Though Landry did not name Derbes at his news conference, he repeatedly said that a high-ranking staffer's reports of sexual misconduct from Magee were not credible because of other problems that the office had turned up with the person who made them. Landry accused the staffer of sending texts that were "sexist in nature" and said he'd formerly been investigated by a state agency for impersonating a state employee on social media.

“It’s abhorrent to me that he would call the victims liars and that he would portray their complaints in such a manner as to essentially deflect from his own responsibility," said attorney Jill Craft, who is representing Derbes. Craft said that the social media posts were a joke from 10 years ago and that the investigation wrapped without repercussions for Derbes, until now, which she said made Landry's motives clear. 

Derbes has filed a complaint with the Equal Employment Opportunity Commission, which is the first step toward filing a lawsuit about retaliation or employment discrimination.

“It’s a shame that the chief law enforcement officer in the state of Louisiana has chosen to the perpetuate the myth that sexual harassment victims lie and that people who blow the whistle should be vilified when in fact they should be applauded," Craft added. "Unfortunately, it seems to be a commentary on why sexual harassment is such a big problem in this state.”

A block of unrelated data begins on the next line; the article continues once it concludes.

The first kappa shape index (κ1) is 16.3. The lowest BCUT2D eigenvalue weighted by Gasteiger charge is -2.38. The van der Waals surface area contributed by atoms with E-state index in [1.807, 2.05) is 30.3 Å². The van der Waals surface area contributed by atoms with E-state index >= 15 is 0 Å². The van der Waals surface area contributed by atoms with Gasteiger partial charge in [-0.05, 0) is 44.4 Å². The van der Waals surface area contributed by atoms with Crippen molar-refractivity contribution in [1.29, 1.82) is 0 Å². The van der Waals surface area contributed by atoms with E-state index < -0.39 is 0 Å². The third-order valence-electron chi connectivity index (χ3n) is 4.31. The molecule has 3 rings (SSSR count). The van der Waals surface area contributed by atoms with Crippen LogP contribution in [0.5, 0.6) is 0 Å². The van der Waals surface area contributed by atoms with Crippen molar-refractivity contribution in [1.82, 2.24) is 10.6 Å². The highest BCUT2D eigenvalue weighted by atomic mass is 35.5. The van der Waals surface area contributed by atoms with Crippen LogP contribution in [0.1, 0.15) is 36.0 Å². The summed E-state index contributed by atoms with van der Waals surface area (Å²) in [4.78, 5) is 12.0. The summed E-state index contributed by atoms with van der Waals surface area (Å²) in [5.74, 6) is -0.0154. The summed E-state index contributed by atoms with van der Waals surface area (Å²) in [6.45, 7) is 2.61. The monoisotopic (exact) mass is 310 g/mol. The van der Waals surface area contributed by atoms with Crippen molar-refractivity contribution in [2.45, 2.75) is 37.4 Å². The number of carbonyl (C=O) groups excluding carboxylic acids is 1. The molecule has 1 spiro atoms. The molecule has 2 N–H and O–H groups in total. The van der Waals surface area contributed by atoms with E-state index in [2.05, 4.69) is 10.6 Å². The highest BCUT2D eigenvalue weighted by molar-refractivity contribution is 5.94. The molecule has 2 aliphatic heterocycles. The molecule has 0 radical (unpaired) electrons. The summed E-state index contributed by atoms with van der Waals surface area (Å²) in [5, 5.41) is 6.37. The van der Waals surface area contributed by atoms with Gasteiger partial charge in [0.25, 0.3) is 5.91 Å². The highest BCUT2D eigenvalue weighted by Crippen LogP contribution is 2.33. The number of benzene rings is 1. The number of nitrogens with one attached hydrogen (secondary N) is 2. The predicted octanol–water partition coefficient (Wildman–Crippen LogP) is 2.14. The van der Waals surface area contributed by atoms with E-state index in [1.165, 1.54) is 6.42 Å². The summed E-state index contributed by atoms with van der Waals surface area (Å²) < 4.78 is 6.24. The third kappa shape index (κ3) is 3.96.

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Landry called the news conference as questions continued to mount over how his office has handled the whole matter. Derbes' complaint, filed late last year, accused Magee of sexually harassing women in his office, and referenced five instances of women being on the receiving end of inappropriate behavior from Magee. The complaint said that Magee suggested one female attorney join a case because "male jurors would want to have sex with her," while it said that Magee repeatedly told another woman in his office that she was no longer as attractive as she once was in law school.

Landry hired the Taylor Porter law firm to investigate the allegations. When the investigation was complete, Schober, who oversees human resources, announced that Magee was not found to have sexually harassed anyone, but that he had behaved inappropriately and used unprofessional language at times. He was docked $20,559 in pay and ordered to attend a series of training seminars.

A second complaint filed last month, after the discipline was announced, said that Magee often relegated women in his office to cases that he deemed less serious, like traffic tickets. The woman who filed the second complaint, a lawyer, said she left the Attorney General's office over her treatment by Magee, and said that he affected her career path by pigeonholing women in his office to work on cases that he deemed "good for women." Magee resigned shortly after the second complaint .